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How I Caused the Credit Crunch

It was me. That's what a bright, young, Eton- and Oxford-educated former banker called Tetsuya Ishikawa, who spent seven years at the forefront of the credit markets, admits about himself. During a banking career within some of the world's major banks, he structured and sold subprime securities to global investors. Now he confesses all in the form of a novel that is taking the bestseller lists by storm.

The title of his book, How I Caused the Credit Crunch, is as intriguing as its contents. Too often during the current financial crisis the emphasis has been on technical problems of risk management, and on what technical fixes now need to be imposed. Ishikawa's book provides, in contrast, a vivid reminder that financial markets are not the workings of cold mechanical forces, but of warm flesh and blood. Reflecting human choices, they have innate moral dimensions.

What is true of financial markets holds true for the rest of the economy. The attempt to understand and to operate in markets through the suspension of moral judgement forces economics and business into a moral vacuum that eventually suffocates them. Because they are essentially about relationships, markets require sound morals to survive. The credit crunch is as much a wake up call to the destructiveness that can occur when morals go wrong as 9/11 was to the destructiveness that can occur when religion goes wrong.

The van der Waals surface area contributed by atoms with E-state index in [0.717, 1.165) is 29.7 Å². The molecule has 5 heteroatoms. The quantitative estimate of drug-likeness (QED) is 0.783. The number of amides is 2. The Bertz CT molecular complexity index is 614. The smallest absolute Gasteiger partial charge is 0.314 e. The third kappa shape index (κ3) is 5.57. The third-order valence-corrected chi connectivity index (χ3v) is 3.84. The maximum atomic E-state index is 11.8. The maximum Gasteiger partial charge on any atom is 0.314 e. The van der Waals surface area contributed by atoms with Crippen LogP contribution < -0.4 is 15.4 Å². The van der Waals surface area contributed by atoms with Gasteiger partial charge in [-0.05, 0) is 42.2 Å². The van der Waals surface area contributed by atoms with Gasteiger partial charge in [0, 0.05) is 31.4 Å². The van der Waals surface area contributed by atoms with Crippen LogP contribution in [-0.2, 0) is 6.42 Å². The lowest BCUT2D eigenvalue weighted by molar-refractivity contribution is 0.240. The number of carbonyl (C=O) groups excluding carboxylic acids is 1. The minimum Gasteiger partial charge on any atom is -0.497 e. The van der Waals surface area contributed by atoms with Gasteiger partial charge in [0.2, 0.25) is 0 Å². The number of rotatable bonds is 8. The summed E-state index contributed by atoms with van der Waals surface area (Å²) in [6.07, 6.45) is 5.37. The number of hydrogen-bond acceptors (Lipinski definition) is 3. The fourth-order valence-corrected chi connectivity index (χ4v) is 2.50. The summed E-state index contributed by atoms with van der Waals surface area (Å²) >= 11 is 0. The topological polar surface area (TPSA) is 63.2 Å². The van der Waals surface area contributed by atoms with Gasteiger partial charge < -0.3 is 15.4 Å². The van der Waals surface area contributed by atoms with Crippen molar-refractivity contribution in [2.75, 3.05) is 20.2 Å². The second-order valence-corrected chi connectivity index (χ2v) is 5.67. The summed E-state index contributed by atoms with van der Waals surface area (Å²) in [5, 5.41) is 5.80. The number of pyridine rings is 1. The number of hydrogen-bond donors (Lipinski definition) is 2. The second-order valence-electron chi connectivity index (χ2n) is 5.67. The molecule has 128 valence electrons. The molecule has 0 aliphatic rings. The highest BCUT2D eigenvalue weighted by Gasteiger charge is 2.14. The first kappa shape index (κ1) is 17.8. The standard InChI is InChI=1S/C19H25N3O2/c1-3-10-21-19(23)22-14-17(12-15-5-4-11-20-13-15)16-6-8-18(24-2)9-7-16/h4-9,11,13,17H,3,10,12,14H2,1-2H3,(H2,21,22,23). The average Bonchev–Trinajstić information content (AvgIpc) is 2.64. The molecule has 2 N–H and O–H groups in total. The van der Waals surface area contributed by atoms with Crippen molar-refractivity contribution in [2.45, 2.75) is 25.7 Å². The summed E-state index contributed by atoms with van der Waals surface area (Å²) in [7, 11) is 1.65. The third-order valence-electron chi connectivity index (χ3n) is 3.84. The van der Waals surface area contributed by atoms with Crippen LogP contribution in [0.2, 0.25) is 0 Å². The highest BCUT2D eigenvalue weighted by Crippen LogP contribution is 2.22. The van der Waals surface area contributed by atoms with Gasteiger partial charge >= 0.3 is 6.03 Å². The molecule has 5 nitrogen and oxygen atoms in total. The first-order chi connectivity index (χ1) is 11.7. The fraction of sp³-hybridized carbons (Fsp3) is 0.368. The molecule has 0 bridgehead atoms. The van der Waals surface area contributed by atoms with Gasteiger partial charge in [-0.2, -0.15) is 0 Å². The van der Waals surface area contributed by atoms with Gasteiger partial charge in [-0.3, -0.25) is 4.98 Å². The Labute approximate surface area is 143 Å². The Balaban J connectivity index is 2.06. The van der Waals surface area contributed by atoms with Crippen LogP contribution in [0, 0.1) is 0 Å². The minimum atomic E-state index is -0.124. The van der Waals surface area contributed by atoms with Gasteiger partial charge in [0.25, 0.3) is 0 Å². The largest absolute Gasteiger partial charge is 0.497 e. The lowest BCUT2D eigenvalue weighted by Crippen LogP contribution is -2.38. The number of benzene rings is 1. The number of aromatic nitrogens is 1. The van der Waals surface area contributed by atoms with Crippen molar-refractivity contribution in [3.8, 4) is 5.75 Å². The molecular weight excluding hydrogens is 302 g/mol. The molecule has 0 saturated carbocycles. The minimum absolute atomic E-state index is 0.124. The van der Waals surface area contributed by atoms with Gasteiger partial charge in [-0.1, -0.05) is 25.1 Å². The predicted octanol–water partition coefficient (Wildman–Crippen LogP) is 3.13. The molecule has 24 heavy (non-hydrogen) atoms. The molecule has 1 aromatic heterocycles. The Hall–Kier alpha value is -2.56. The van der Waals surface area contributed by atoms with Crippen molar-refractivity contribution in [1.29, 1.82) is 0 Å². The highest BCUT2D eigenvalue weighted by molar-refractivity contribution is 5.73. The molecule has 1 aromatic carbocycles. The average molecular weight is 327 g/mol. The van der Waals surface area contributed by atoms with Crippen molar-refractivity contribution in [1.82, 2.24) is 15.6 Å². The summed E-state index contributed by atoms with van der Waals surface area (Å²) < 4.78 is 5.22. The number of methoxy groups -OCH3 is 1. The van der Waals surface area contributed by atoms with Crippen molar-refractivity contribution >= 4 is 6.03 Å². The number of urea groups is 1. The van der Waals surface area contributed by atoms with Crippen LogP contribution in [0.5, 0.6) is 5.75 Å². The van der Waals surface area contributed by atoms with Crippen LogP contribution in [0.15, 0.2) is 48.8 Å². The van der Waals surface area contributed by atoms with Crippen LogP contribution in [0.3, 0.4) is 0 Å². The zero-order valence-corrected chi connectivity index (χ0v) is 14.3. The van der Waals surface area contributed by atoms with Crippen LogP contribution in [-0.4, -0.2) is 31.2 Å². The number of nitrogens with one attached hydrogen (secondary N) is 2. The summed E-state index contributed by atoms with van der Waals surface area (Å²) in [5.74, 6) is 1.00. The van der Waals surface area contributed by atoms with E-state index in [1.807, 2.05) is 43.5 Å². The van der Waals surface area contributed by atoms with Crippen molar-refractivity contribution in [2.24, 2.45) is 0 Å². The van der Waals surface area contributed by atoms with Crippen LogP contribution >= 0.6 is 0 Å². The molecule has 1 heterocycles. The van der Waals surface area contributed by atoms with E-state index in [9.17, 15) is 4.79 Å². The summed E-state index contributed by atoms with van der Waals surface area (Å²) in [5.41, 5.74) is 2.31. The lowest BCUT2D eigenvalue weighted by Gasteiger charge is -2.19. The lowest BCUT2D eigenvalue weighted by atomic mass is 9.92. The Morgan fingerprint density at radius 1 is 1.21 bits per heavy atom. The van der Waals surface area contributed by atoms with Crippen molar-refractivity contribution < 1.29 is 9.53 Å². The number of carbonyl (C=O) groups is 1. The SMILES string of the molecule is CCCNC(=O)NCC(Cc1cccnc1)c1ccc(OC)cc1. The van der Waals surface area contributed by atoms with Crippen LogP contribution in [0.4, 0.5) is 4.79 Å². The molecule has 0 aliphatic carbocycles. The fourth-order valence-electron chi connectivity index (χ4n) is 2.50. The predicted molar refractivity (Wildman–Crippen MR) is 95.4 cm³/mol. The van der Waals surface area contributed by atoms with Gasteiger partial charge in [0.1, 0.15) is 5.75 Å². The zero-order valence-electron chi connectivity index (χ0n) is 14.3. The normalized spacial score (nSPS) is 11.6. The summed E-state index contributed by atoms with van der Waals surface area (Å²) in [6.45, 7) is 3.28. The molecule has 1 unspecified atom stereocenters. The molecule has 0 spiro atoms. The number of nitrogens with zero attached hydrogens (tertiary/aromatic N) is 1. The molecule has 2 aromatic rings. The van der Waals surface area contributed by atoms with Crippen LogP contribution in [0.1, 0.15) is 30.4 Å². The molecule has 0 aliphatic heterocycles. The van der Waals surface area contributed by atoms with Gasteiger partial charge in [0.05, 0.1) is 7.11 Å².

But attempts to use bad morals as an excuse to eliminate moral responsibility from markets – whether through the imposition of secular worldviews or of mechanical fixes - will be as misguided and counterproductive as the attempt to use examples of bad religion as an excuse to banish religion from public. For most people in the world, religion is the magnetic field in which they set their moral compass. It is the context in which they perceive and pursue visions of the common good, stimulated by the sense of personal moral responsibility that religion tends to engender.

This is what inspired Mel Gibson to ask the camera crew of his blockbuster The Passion to film his hand as that of the centurion holding the nails that were driven through Jesus' wrists. Gibson's act reflects a mindset Ishikawa's book can help stimulate. For while his spotlight is on bankers, Ishikawa insists that ‘we are all responsible in our small way' and that ‘the arrogance of the [banking] industry has gone out. There is a greater sense of humility'. Were we all to embrace such humility, the green shoots of recovery would be sooner to appear.

Peter Heslam


  markets are about relationships and have innate moral dimensions
humility will encourage the green shoots of recovery